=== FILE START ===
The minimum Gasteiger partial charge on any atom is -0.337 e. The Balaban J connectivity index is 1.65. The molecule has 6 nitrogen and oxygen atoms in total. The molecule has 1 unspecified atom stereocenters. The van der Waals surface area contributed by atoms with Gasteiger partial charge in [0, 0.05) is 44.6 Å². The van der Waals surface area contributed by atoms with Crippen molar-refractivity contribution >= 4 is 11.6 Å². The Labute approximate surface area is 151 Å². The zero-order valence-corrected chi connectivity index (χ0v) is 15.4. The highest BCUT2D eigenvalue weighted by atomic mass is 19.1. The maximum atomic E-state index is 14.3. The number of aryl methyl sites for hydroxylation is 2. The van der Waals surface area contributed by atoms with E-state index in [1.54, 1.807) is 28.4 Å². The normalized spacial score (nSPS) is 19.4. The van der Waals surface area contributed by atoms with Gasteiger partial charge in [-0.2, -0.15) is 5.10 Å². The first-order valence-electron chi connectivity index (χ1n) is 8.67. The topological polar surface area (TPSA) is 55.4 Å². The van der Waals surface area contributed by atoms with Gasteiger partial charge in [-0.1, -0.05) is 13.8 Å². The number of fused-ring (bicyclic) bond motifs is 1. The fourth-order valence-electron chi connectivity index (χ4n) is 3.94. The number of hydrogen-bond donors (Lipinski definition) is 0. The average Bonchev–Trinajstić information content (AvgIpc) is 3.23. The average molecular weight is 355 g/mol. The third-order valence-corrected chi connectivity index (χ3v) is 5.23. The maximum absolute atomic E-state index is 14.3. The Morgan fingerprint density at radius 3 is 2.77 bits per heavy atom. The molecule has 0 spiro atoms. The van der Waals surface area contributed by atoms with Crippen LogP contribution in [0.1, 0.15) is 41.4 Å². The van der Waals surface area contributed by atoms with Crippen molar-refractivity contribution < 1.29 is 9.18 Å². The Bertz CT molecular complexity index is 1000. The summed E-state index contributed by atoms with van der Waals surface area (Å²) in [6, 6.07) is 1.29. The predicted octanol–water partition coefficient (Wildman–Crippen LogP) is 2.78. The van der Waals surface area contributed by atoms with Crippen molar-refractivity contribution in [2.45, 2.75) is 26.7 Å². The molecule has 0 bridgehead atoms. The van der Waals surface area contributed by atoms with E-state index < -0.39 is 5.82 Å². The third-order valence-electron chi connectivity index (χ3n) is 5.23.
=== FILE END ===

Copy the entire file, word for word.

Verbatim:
The minimum Gasteiger partial charge on any atom is -0.337 e. The Balaban J connectivity index is 1.65. The molecule has 6 nitrogen and oxygen atoms in total. The molecule has 1 unspecified atom stereocenters. The van der Waals surface area contributed by atoms with Gasteiger partial charge in [0, 0.05) is 44.6 Å². The van der Waals surface area contributed by atoms with Crippen molar-refractivity contribution >= 4 is 11.6 Å². The Labute approximate surface area is 151 Å². The zero-order valence-corrected chi connectivity index (χ0v) is 15.4. The highest BCUT2D eigenvalue weighted by atomic mass is 19.1. The maximum atomic E-state index is 14.3. The number of aryl methyl sites for hydroxylation is 2. The van der Waals surface area contributed by atoms with E-state index in [1.54, 1.807) is 28.4 Å². The normalized spacial score (nSPS) is 19.4. The van der Waals surface area contributed by atoms with Gasteiger partial charge in [-0.2, -0.15) is 5.10 Å². The first-order valence-electron chi connectivity index (χ1n) is 8.67. The topological polar surface area (TPSA) is 55.4 Å². The van der Waals surface area contributed by atoms with Gasteiger partial charge in [-0.1, -0.05) is 13.8 Å². The number of fused-ring (bicyclic) bond motifs is 1. The fourth-order valence-electron chi connectivity index (χ4n) is 3.94. The number of hydrogen-bond donors (Lipinski definition) is 0. The average Bonchev–Trinajstić information content (AvgIpc) is 3.23. The average molecular weight is 355 g/mol. The third-order valence-corrected chi connectivity index (χ3v) is 5.23. The maximum absolute atomic E-state index is 14.3. The Morgan fingerprint density at radius 3 is 2.77 bits per heavy atom. The molecule has 0 spiro atoms. The van der Waals surface area contributed by atoms with Crippen LogP contribution in [0.1, 0.15) is 41.4 Å². The van der Waals surface area contributed by atoms with Crippen molar-refractivity contribution < 1.29 is 9.18 Å². The Bertz CT molecular complexity index is 1000. The summed E-state index contributed by atoms with van der Waals surface area (Å²) in [6, 6.07) is 1.29. The predicted octanol–water partition coefficient (Wildman–Crippen LogP) is 2.78. The van der Waals surface area contributed by atoms with Crippen molar-refractivity contribution in [2.45, 2.75) is 26.7 Å². The molecule has 0 bridgehead atoms. The van der Waals surface area contributed by atoms with E-state index < -0.39 is 5.82 Å². The third-order valence-electron chi connectivity index (χ3n) is 5.23.